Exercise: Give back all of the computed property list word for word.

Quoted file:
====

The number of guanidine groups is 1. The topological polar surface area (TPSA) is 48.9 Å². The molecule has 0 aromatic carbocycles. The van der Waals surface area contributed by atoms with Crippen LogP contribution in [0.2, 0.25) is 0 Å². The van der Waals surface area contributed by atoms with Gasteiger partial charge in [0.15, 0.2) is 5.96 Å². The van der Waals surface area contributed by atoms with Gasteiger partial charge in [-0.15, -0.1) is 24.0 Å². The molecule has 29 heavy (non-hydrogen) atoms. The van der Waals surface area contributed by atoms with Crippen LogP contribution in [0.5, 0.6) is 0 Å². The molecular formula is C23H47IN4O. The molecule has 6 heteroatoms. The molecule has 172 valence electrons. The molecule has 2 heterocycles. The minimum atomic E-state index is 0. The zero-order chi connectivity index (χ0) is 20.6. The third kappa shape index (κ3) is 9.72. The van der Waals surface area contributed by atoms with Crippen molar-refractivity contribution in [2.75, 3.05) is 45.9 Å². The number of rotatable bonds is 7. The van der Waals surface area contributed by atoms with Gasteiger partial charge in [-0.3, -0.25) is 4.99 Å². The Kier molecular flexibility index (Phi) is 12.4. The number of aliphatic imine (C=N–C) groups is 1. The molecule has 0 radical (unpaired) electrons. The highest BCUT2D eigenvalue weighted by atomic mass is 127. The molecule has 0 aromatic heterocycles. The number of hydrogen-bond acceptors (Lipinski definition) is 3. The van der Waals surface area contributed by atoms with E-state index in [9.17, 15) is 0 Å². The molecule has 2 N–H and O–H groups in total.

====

The number of guanidine groups is 1. The topological polar surface area (TPSA) is 48.9 Å². The molecule has 0 aromatic carbocycles. The van der Waals surface area contributed by atoms with Crippen LogP contribution in [0.2, 0.25) is 0 Å². The van der Waals surface area contributed by atoms with Gasteiger partial charge in [0.15, 0.2) is 5.96 Å². The van der Waals surface area contributed by atoms with Gasteiger partial charge in [-0.15, -0.1) is 24.0 Å². The molecule has 29 heavy (non-hydrogen) atoms. The van der Waals surface area contributed by atoms with Crippen LogP contribution in [0.5, 0.6) is 0 Å². The molecular formula is C23H47IN4O. The molecule has 6 heteroatoms. The molecule has 172 valence electrons. The molecule has 2 heterocycles. The minimum atomic E-state index is 0. The zero-order chi connectivity index (χ0) is 20.6. The third kappa shape index (κ3) is 9.72. The van der Waals surface area contributed by atoms with Crippen molar-refractivity contribution in [2.75, 3.05) is 45.9 Å². The number of rotatable bonds is 7. The van der Waals surface area contributed by atoms with Gasteiger partial charge in [-0.3, -0.25) is 4.99 Å². The Kier molecular flexibility index (Phi) is 12.4. The number of aliphatic imine (C=N–C) groups is 1. The molecule has 0 radical (unpaired) electrons. The highest BCUT2D eigenvalue weighted by atomic mass is 127. The molecule has 0 aromatic heterocycles. The number of hydrogen-bond acceptors (Lipinski definition) is 3. The van der Waals surface area contributed by atoms with E-state index in [9.17, 15) is 0 Å². The molecule has 2 N–H and O–H groups in total.